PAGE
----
Local NHS Trusts welcome 1st nursing associates trained through UCLan pilot course

NHS Trusts across Lancashire are welcoming their first ever nursing associates following a successful pilot programme at the University of Central Lancashire (UCLan). UCLan was 1 of the first universities in the country to run the2 year nursing associates foundation degree and now the first cohort has already been offered jobs across 3 NHS Trusts; Blackpool Teaching Hospitals, East Lancashire Hospitals and Lancashire Care.

The pioneering role was developed by Health Education England (HEE) as a new support role to bridge the gap between health care assistants and registered nurses. It focuses on delivering hands on care for patients while at the same time freeing up registered nurses' to focus on more complex clinical duties.

Nursing associates are educated in all areas of care including mental and physical health, acute, primary, secondary and community care. The first cohort of students were all already working as health care assistants, allowing them to build on their existing experience and develop their careers. Although a professional role in its own right, nursing associates have the opportunity to progress and complete an 18-month conversion course to become a registered nurse.

Michelle McAteer, 49, will be a nursing associate within the Churchtown District Nursing Team near Southport. She said:- "I was already working as a healthcare assistant and was inspired to apply for the course by my daughter who is studying to be a nurse at UCLan. I love working in the community and making a difference. I'll be able to do this even more in my new role through planning care provision and building relationships with people."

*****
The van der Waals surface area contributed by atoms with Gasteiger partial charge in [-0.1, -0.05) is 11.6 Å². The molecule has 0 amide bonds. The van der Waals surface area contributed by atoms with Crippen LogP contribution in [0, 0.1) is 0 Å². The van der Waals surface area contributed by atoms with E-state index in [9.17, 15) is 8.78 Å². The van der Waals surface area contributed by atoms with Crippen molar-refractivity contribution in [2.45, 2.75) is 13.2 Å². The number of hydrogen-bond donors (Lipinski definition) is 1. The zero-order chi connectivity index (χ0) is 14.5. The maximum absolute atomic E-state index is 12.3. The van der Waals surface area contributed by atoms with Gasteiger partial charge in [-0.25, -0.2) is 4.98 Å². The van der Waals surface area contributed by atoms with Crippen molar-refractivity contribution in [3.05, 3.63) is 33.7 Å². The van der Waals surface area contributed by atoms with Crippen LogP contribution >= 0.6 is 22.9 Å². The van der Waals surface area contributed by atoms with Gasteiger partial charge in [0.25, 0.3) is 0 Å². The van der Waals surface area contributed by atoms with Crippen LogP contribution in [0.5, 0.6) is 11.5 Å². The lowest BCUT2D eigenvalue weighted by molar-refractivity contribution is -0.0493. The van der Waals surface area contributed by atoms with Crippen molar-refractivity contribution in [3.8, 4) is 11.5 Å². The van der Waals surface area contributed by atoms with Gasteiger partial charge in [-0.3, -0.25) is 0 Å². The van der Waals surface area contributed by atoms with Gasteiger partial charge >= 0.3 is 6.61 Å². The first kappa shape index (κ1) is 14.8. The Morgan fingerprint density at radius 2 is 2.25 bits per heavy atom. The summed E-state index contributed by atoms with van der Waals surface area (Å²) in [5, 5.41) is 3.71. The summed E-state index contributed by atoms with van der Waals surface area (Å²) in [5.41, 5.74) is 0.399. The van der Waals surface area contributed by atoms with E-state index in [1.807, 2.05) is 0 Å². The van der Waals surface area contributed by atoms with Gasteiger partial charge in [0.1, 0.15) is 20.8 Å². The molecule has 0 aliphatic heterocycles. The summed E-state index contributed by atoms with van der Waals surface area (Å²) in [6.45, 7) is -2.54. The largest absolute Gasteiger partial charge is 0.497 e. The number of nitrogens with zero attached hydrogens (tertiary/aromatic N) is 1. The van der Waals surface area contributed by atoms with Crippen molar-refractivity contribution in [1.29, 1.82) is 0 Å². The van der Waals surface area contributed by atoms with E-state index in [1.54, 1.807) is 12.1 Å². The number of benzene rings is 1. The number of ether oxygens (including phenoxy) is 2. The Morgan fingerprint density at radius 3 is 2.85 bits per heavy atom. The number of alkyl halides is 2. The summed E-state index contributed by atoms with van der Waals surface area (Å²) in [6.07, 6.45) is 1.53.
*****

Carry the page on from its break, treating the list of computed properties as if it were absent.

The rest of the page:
Terri Tattersall, a 28-year-old newly qualified nursing associate who will work at Blackpool Victoria, said:- "I initially studied geography and it was whilst working in a nursing home during my first degree I realised what my true passion was. I've been a health care assistant for 3 years and jumped at the chance to develop my career. I've really enjoyed the course, especially learning on the job and building on my existing knowledge."

Sam Donohue, the national nursing associate lead for HEE, congratulated the students who all began their course in March 2017. She said:- "This role evolved from a report commissioned to look at the nursing workforce over the next 30 years. Nursing associates offer a unique contribution to care, which puts patients at the centre of everything. Because they are trained in so many areas, we're already seeing knowledge and best practise shared across disciplines. With 5,000 nursing associates beginning their careers and a further 7,000 expected to qualify next year, it's a role the NHS really believes in."

Head of the UCLan School of Nursing Professor Karen Wright said:- "All of these students are trailblazers and I am thrilled to see them ready to go into many areas of the NHS and make a significant contribution. Being a nursing associate is about being at the heart of the patient journey and taking the time to offer the best care possible."

Professor Nigel Harrison, Executive Dean of the Faculty of Health and Wellbeing at UCLan, added:- "This is just the beginning of what will be exciting careers for the nursing associates. It is a pioneering course which we are proud to have developed and delivered collaboratively with our NHS partner provider organisations. We are committed as a University to build on this success as we prepare for our 4th group of students who commence their course at the end of March."